- Italian Greyhound. The Italian Greyhound is a lot smaller than the standard greyhound and was a favourite companion of noblemen in Italy. Their main traits are speed, endurance and determination and they make an ideal family dog. Their energy levels and exercise needs are moderate whilst their intensity is very low. Their play needs are the same as the standard greyhound in that they require a high level.
- Chihuahua. At first glance the Chihuahua would seem to be an obvious pick to be on a list of the top ten laziest / least energetic dogs. It needs to be made really clear though that the Chihuahua does need exercise and is not just a handbag dog. They are the smallest dog in this top ten but have personalities and make excellent watchdogs. They have a moderate level of energy and need for play, with low exercise needs and intensity levels.
- Bullmastiff. The bullmastiff is a firm and fearless family guardian that can be standoffish with strangers. They hold a huge soft spot for their loved ones though and are known as prolific droolers. Their energy levels and exercise needs are low but they have a high intensity and need for play.
- Shih Tzu. This breed has been bred solely for the purposes of companionship. The name Shih Tzu means little lion but there is absolutely nothing fierce about this affectionate, happy and outgoing house dog. Their energy is low and they have moderate intensity and exercise and play needs.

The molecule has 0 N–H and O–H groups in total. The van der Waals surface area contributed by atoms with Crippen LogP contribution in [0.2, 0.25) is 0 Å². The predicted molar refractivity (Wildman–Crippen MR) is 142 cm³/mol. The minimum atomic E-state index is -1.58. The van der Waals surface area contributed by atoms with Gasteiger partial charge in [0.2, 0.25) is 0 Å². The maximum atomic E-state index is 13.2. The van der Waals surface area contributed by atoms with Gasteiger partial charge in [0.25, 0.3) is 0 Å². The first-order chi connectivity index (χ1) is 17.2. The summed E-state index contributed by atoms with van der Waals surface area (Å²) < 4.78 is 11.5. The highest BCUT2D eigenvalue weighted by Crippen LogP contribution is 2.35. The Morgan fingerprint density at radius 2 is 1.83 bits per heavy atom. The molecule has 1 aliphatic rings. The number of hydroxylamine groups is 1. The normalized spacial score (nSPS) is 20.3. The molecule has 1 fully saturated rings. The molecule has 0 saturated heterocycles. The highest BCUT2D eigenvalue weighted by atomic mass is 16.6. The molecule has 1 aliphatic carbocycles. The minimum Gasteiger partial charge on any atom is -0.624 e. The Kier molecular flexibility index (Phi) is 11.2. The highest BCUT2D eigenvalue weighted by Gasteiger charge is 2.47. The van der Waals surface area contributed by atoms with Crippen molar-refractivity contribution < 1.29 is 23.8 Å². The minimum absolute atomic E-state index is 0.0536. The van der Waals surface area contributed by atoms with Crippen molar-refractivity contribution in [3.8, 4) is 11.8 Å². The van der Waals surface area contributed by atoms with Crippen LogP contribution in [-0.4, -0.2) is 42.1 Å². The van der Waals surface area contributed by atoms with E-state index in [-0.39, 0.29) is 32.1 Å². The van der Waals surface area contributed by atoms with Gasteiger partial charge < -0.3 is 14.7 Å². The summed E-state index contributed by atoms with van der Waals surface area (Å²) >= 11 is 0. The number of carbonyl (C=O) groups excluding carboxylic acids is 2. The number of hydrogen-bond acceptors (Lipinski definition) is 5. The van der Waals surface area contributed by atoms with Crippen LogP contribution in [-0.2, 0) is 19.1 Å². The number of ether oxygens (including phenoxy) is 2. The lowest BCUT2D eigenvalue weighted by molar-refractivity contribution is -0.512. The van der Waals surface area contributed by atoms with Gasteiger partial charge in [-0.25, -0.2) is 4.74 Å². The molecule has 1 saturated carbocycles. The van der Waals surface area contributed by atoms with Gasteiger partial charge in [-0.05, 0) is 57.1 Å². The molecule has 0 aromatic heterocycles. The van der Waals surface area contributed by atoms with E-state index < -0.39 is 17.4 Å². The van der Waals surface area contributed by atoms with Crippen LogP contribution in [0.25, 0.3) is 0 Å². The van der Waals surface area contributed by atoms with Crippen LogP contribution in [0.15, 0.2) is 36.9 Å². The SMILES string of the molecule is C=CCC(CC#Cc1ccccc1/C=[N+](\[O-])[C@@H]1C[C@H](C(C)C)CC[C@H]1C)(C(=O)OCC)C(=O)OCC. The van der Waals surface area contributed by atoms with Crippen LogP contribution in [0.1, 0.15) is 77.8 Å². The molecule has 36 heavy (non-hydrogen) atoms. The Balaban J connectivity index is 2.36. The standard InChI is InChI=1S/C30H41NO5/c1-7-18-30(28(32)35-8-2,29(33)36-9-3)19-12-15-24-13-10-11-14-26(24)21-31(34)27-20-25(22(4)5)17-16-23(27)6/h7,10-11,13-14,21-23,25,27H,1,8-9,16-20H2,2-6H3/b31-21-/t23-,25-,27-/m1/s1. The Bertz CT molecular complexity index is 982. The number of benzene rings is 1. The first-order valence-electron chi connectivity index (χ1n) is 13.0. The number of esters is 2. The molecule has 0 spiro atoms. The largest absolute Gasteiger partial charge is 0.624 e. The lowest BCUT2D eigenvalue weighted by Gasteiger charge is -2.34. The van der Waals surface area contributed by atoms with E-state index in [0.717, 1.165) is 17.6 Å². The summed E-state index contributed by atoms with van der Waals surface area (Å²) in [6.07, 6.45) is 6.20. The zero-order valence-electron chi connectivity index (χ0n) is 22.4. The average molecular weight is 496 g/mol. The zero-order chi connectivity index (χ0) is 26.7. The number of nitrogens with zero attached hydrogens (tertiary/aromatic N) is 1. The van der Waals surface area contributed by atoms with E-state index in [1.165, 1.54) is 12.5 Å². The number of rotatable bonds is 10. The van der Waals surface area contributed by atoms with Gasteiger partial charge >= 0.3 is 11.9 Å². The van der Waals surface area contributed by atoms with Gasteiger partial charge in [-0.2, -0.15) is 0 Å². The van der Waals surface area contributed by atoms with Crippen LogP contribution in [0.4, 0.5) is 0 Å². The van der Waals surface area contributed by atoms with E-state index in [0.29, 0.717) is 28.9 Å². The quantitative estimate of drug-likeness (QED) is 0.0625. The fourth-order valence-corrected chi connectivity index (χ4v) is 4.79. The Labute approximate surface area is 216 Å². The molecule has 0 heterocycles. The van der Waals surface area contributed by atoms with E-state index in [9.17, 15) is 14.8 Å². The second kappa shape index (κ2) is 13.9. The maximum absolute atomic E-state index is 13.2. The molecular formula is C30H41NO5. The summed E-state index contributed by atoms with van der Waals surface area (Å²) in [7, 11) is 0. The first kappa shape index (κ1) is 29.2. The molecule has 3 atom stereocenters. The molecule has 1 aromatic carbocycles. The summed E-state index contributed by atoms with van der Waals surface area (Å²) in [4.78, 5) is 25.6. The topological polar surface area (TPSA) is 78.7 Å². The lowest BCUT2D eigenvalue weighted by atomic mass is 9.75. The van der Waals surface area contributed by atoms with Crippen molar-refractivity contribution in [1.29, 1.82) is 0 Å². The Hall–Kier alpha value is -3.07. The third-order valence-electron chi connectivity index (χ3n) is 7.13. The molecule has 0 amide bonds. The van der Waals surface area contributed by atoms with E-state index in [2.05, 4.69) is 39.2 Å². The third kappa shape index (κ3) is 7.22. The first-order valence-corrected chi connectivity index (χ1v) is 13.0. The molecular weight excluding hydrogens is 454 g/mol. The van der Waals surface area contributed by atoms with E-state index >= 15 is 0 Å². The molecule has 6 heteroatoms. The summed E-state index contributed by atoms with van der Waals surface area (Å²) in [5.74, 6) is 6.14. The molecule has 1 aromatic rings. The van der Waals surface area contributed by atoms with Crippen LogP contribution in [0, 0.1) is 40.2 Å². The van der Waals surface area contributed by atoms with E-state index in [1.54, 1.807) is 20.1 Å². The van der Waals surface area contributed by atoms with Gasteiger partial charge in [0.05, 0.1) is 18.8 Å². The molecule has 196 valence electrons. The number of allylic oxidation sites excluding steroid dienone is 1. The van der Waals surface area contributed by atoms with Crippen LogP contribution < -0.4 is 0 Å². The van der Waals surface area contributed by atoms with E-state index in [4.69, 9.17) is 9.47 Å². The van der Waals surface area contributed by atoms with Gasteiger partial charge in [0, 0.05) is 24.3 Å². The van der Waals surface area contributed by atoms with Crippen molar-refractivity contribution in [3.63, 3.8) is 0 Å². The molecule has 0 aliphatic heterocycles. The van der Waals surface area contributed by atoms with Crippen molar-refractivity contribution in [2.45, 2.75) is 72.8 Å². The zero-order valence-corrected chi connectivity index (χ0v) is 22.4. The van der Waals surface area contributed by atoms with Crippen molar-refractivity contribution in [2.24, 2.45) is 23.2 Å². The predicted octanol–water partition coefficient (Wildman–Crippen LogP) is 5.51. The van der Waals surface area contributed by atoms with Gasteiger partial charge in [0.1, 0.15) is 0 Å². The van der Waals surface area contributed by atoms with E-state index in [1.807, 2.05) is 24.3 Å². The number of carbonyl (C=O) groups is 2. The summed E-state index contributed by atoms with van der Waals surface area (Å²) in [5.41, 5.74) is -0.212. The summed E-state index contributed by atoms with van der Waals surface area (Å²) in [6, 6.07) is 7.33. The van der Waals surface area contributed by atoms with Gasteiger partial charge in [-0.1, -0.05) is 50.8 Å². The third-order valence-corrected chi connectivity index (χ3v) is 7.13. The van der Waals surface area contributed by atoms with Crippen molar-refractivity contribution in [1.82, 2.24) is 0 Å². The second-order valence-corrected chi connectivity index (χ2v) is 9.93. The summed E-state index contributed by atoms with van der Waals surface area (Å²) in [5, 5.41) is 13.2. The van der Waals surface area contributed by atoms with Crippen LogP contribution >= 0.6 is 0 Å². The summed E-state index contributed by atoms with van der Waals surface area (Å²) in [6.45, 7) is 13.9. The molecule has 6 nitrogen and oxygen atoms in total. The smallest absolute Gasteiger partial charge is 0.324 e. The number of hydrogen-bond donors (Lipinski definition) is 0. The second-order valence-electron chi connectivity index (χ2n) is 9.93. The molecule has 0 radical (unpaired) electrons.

- St Bernard. Again this may seem a strange breed to appear on a lazy or low energy list of dogs. However they may be a breed with high endurance and plenty of energy to carry out long walks, but they are also one that love their home comforts. They have low energy levels compared to most breeds and moderate intensity, exercise and play needs.
- Irish Wolfhound. The Irish wolfhound was originally used in wars to drag men off their horse and to hunt deer, boar and wolves. Today though they are a family companion albeit a large one that has low energy levels, moderate exercise needs and intensity and a high level desire for play.
- Basset Hound. This breed was used for hunting small game such as rabbits but is really a laid back family friend who loves children. They have low energy levels and need for exercise and play. They can however be quite intense.
Other dogs with low exercise needs include: Pekingese, Neapolitan Mastiff, Mastiff, Lhasa Apso, Japanese Chin, Great Pyrenees, French Bulldog, Dogue de Bordeaux, Chow Chow, Chinook, Chinese Sharpei and Bermese Mountain dog.
Lazy dog or lazy owner
There is no doubting that some dogs are lazy or lazier than others. There is however the chance that the dog is not the lazy one but the owner is.